Leadercast Live 2018: Carey Lohrenz
In her talk at Leadercast Live 2018, Carey said that identifying and staying aware of our purpose—whether it’s found in a fighter jet or a boardroom—is essential to success. It’s critical that we keep our purpose at the forefront of our minds, pursuing it relentlessly.
“If you lose sight of the most important work you should be doing, you lose the fight,” she said.
We cannot allow any distractions, including the opinions of others or the potential for failure, deter us from our mission. When we’re afraid to fail, we miss valuable opportunities. “Plus, facing challenges builds confidence,” said Carey.
We will all experience setbacks somewhere along the way, but Carey pointed out that it’s what we do after failing that determines where we will end up.
Carey’s Game-Changing Thoughts:
- A great attitude doesn’t guarantee your success, but a negative attitude kills your ability to adapt.
- The people who tell you that you can’t are usually the ones most afraid that you will.
- Don’t be bold and courageous all the time. It’s exhausting.
- A good leader makes decisions for the best interest of the team, not for their own best interest.
Watch the video to hear Carey's full talk from Leadercast Live 2018, and click HERE to download a printable PDF of these takeaways.
In that time, I was fortunate to be able to work with some of the world's most outstanding teammates and some that provided coaching opportunities as well, myself on more than one occasion, I promise you. But no different than you, we had to figure out how do you achieve extraordinary wins? How do you achieve the impossible, the impossible things that maybe your boss, your family, your friends, are asking you to do when you have a really limited amount of time and a finite amount of resources and budgets?
So, what I'd like to do with you today is share with you some of those lessons learned really from my journey of being grown up as a small town girl in the mid-West, getting into the cockpit of a $45 million fighter aircraft. Now, some of these lessons learned are really high-performance lessons that worked not only in high-performance aircraft, but what I found to also be successful in Fortune 1, Fortune 10, Fortune 500 companies as well, and those ideas of courage, tenacity, integrity. And then really, how do you get your team aligned on that individual leadership level? How do you set a vision for your team? How do you get them to take action? And as importantly, what do you do when stuff goes sideways? Because if you haven't taken that concrete block to the face yet, well, good for you. But it's coming, right? So, we need to figure out, how do we build resiliency not only in ourselves so we can lead others effectively, but also build resiliency within our teams? But what I'd like to do is take a second to invite you into my office, into the cockpit of a $45 million fighter jet.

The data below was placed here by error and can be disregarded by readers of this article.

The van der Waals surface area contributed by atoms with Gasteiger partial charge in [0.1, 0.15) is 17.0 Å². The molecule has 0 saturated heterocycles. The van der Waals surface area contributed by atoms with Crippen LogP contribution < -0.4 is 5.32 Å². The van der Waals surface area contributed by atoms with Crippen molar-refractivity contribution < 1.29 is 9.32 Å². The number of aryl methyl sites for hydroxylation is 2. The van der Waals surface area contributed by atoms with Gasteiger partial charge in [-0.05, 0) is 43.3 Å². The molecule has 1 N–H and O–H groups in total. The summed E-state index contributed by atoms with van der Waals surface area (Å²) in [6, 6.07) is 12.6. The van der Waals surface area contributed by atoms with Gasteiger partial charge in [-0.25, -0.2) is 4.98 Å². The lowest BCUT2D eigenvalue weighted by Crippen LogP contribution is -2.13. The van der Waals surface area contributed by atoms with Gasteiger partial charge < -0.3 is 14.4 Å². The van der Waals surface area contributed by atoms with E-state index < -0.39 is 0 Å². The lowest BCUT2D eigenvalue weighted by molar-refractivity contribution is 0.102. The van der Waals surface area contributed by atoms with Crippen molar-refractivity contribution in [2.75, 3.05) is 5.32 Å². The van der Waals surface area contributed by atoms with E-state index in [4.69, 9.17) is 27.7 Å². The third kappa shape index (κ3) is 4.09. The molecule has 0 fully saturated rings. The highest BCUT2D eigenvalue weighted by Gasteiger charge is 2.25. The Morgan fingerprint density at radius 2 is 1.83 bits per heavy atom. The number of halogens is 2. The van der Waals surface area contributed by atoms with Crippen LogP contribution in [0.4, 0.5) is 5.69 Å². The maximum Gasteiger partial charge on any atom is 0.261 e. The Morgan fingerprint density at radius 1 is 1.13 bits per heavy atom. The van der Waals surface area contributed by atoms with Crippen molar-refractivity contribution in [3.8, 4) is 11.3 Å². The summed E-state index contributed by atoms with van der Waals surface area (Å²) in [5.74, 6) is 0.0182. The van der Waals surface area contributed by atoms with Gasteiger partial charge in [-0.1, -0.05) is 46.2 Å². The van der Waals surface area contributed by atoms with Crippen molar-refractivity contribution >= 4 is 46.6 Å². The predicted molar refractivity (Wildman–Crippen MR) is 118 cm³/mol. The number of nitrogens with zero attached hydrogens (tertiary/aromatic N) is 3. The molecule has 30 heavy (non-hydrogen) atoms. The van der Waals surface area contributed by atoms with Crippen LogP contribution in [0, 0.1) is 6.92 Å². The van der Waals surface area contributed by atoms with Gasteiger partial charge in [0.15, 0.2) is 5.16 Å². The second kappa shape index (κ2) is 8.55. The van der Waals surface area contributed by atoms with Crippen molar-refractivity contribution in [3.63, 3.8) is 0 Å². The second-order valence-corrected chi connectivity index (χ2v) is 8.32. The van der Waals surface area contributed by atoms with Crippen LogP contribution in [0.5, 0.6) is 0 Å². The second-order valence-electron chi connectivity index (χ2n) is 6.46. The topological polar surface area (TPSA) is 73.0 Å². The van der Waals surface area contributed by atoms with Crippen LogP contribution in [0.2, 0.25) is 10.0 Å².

Now, this is an environment that is not just mentally challenging, but it's physically challenging as well. And why is that? Most people don't realize that as Navy fighter pilots flying on and off of aircraft carriers, is actually only part of our job. Unfortunately, we have to have a real full grown-up job just like you. So, what does that mean? That means that in addition to being a subject matter expert in the fighter pilot world, as soon as we show up in our squadrons, we're responsible for running squadrons that have 250 to 300 people with assets valued at right around $1 billion.
So, I'll show up at a squadron and suddenly get dropped into an unfamiliar role, say, as an educational services officer where I'm responsible for figuring out how on earth do I lead 250 to 300 sailors and marines. And then, after I get a little bit comfortable with that, maybe four, five months later, now I might find myself as an assistant maintenance officer or an admin officer, or a safety officer.